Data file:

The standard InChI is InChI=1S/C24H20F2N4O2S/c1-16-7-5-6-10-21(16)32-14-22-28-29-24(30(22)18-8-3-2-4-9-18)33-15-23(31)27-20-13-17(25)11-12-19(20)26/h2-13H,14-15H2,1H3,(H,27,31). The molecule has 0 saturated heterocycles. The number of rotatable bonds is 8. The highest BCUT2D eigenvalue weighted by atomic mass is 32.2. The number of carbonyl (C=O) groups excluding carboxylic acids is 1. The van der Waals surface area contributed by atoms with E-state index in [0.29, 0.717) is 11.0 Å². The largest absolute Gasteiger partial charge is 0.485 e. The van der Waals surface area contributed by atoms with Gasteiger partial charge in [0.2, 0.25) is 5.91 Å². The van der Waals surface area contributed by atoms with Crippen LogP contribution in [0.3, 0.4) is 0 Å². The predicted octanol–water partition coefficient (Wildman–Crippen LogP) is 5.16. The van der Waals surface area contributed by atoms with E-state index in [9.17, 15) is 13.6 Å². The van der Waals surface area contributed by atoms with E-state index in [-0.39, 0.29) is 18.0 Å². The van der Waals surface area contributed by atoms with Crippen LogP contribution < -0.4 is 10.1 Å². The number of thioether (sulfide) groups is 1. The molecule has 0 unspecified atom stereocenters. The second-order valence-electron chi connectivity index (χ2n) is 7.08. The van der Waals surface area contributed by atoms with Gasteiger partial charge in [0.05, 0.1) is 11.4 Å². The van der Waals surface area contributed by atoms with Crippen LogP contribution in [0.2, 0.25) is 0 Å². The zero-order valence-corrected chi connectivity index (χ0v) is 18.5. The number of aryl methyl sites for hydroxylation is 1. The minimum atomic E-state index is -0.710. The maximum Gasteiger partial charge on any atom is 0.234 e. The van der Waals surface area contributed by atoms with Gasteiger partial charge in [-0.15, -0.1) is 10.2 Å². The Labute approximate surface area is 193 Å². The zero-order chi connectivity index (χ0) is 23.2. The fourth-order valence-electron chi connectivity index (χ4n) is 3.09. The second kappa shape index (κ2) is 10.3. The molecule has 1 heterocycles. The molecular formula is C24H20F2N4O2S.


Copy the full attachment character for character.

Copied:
The standard InChI is InChI=1S/C24H20F2N4O2S/c1-16-7-5-6-10-21(16)32-14-22-28-29-24(30(22)18-8-3-2-4-9-18)33-15-23(31)27-20-13-17(25)11-12-19(20)26/h2-13H,14-15H2,1H3,(H,27,31). The molecule has 0 saturated heterocycles. The number of rotatable bonds is 8. The highest BCUT2D eigenvalue weighted by atomic mass is 32.2. The number of carbonyl (C=O) groups excluding carboxylic acids is 1. The van der Waals surface area contributed by atoms with E-state index in [0.29, 0.717) is 11.0 Å². The largest absolute Gasteiger partial charge is 0.485 e. The van der Waals surface area contributed by atoms with Gasteiger partial charge in [0.2, 0.25) is 5.91 Å². The van der Waals surface area contributed by atoms with Crippen LogP contribution in [0.3, 0.4) is 0 Å². The predicted octanol–water partition coefficient (Wildman–Crippen LogP) is 5.16. The van der Waals surface area contributed by atoms with E-state index in [9.17, 15) is 13.6 Å². The van der Waals surface area contributed by atoms with E-state index in [-0.39, 0.29) is 18.0 Å². The van der Waals surface area contributed by atoms with Crippen LogP contribution < -0.4 is 10.1 Å². The number of thioether (sulfide) groups is 1. The molecule has 0 unspecified atom stereocenters. The second-order valence-electron chi connectivity index (χ2n) is 7.08. The van der Waals surface area contributed by atoms with Gasteiger partial charge in [0.05, 0.1) is 11.4 Å². The van der Waals surface area contributed by atoms with Crippen LogP contribution in [0.2, 0.25) is 0 Å². The zero-order valence-corrected chi connectivity index (χ0v) is 18.5. The number of aryl methyl sites for hydroxylation is 1. The minimum atomic E-state index is -0.710. The maximum Gasteiger partial charge on any atom is 0.234 e. The van der Waals surface area contributed by atoms with Gasteiger partial charge in [-0.15, -0.1) is 10.2 Å². The Labute approximate surface area is 193 Å². The zero-order chi connectivity index (χ0) is 23.2. The fourth-order valence-electron chi connectivity index (χ4n) is 3.09. The second kappa shape index (κ2) is 10.3. The molecule has 1 heterocycles. The molecular formula is C24H20F2N4O2S.